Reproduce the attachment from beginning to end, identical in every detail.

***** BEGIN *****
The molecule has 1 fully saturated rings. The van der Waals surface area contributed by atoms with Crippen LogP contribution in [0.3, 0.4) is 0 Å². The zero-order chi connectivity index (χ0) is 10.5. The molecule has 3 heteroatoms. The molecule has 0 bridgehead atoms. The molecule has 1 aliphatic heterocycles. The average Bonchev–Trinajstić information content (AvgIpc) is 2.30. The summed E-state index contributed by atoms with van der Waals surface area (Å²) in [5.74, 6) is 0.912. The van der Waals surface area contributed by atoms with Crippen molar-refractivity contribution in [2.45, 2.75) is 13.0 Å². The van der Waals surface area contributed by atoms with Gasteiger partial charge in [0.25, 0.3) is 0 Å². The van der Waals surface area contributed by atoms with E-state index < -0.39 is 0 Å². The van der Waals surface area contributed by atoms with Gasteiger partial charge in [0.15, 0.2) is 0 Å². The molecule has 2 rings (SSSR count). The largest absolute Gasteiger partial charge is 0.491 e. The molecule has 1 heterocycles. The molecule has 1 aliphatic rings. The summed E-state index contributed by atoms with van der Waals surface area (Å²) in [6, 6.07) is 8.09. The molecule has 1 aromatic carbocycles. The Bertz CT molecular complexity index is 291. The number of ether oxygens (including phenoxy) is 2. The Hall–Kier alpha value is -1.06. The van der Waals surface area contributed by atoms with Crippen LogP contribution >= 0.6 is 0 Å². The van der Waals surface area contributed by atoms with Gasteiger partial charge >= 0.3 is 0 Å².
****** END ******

The molecule has 1 fully saturated rings. The van der Waals surface area contributed by atoms with Crippen LogP contribution in [0.3, 0.4) is 0 Å². The zero-order chi connectivity index (χ0) is 10.5. The molecule has 3 heteroatoms. The molecule has 0 bridgehead atoms. The molecule has 1 aliphatic heterocycles. The average Bonchev–Trinajstić information content (AvgIpc) is 2.30. The summed E-state index contributed by atoms with van der Waals surface area (Å²) in [5.74, 6) is 0.912. The van der Waals surface area contributed by atoms with Crippen molar-refractivity contribution in [2.45, 2.75) is 13.0 Å². The van der Waals surface area contributed by atoms with Gasteiger partial charge in [0.25, 0.3) is 0 Å². The van der Waals surface area contributed by atoms with E-state index < -0.39 is 0 Å². The van der Waals surface area contributed by atoms with Gasteiger partial charge in [0.15, 0.2) is 0 Å². The molecule has 2 rings (SSSR count). The largest absolute Gasteiger partial charge is 0.491 e. The molecule has 1 heterocycles. The molecule has 1 aliphatic rings. The summed E-state index contributed by atoms with van der Waals surface area (Å²) in [6, 6.07) is 8.09. The molecule has 1 aromatic carbocycles. The Bertz CT molecular complexity index is 291. The number of ether oxygens (including phenoxy) is 2. The Hall–Kier alpha value is -1.06. The van der Waals surface area contributed by atoms with Crippen LogP contribution >= 0.6 is 0 Å². The van der Waals surface area contributed by atoms with Gasteiger partial charge >= 0.3 is 0 Å².